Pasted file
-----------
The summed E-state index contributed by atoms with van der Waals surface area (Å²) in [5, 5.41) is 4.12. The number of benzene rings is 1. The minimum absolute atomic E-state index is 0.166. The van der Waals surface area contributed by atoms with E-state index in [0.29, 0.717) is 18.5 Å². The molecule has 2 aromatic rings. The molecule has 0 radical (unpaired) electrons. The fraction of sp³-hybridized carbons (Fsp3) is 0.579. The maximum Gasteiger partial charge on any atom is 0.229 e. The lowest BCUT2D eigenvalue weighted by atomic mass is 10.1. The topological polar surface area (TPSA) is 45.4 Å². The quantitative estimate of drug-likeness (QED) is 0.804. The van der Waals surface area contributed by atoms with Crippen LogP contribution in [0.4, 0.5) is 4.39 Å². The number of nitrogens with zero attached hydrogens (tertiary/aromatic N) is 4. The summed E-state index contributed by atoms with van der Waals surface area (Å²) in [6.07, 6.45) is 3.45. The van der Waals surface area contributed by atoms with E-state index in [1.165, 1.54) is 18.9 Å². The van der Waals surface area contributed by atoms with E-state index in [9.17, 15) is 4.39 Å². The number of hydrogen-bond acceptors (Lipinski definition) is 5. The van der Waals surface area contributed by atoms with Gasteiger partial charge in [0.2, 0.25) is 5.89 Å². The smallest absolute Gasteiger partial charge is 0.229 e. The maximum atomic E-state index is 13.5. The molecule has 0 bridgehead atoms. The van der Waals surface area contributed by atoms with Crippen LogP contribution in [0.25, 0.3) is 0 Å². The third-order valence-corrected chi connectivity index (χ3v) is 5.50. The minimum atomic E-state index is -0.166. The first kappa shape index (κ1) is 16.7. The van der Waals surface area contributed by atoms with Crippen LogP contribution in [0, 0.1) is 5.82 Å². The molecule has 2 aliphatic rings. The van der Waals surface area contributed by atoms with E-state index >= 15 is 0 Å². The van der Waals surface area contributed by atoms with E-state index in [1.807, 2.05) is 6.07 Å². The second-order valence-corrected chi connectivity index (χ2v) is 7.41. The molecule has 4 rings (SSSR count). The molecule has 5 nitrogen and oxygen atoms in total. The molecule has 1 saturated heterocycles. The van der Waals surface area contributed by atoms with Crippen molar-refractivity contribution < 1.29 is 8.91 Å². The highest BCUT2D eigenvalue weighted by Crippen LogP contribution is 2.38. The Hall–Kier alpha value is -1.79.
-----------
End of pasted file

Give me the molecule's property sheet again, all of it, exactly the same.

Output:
The summed E-state index contributed by atoms with van der Waals surface area (Å²) in [5, 5.41) is 4.12. The number of benzene rings is 1. The minimum absolute atomic E-state index is 0.166. The van der Waals surface area contributed by atoms with E-state index in [0.29, 0.717) is 18.5 Å². The molecule has 2 aromatic rings. The molecule has 0 radical (unpaired) electrons. The fraction of sp³-hybridized carbons (Fsp3) is 0.579. The maximum Gasteiger partial charge on any atom is 0.229 e. The lowest BCUT2D eigenvalue weighted by atomic mass is 10.1. The topological polar surface area (TPSA) is 45.4 Å². The quantitative estimate of drug-likeness (QED) is 0.804. The van der Waals surface area contributed by atoms with Crippen LogP contribution in [0.4, 0.5) is 4.39 Å². The number of nitrogens with zero attached hydrogens (tertiary/aromatic N) is 4. The summed E-state index contributed by atoms with van der Waals surface area (Å²) in [6.07, 6.45) is 3.45. The van der Waals surface area contributed by atoms with E-state index in [1.165, 1.54) is 18.9 Å². The van der Waals surface area contributed by atoms with E-state index in [9.17, 15) is 4.39 Å². The number of hydrogen-bond acceptors (Lipinski definition) is 5. The van der Waals surface area contributed by atoms with Gasteiger partial charge in [0.2, 0.25) is 5.89 Å². The smallest absolute Gasteiger partial charge is 0.229 e. The maximum atomic E-state index is 13.5. The molecule has 0 bridgehead atoms. The van der Waals surface area contributed by atoms with Crippen LogP contribution in [0.25, 0.3) is 0 Å². The third-order valence-corrected chi connectivity index (χ3v) is 5.50. The minimum atomic E-state index is -0.166. The first kappa shape index (κ1) is 16.7. The van der Waals surface area contributed by atoms with Crippen LogP contribution in [0, 0.1) is 5.82 Å². The molecule has 2 aliphatic rings. The van der Waals surface area contributed by atoms with E-state index >= 15 is 0 Å². The van der Waals surface area contributed by atoms with E-state index in [1.807, 2.05) is 6.07 Å². The second-order valence-corrected chi connectivity index (χ2v) is 7.41. The molecule has 4 rings (SSSR count). The molecule has 5 nitrogen and oxygen atoms in total. The molecule has 1 saturated heterocycles. The van der Waals surface area contributed by atoms with Crippen molar-refractivity contribution < 1.29 is 8.91 Å². The highest BCUT2D eigenvalue weighted by Crippen LogP contribution is 2.38. The Hall–Kier alpha value is -1.79.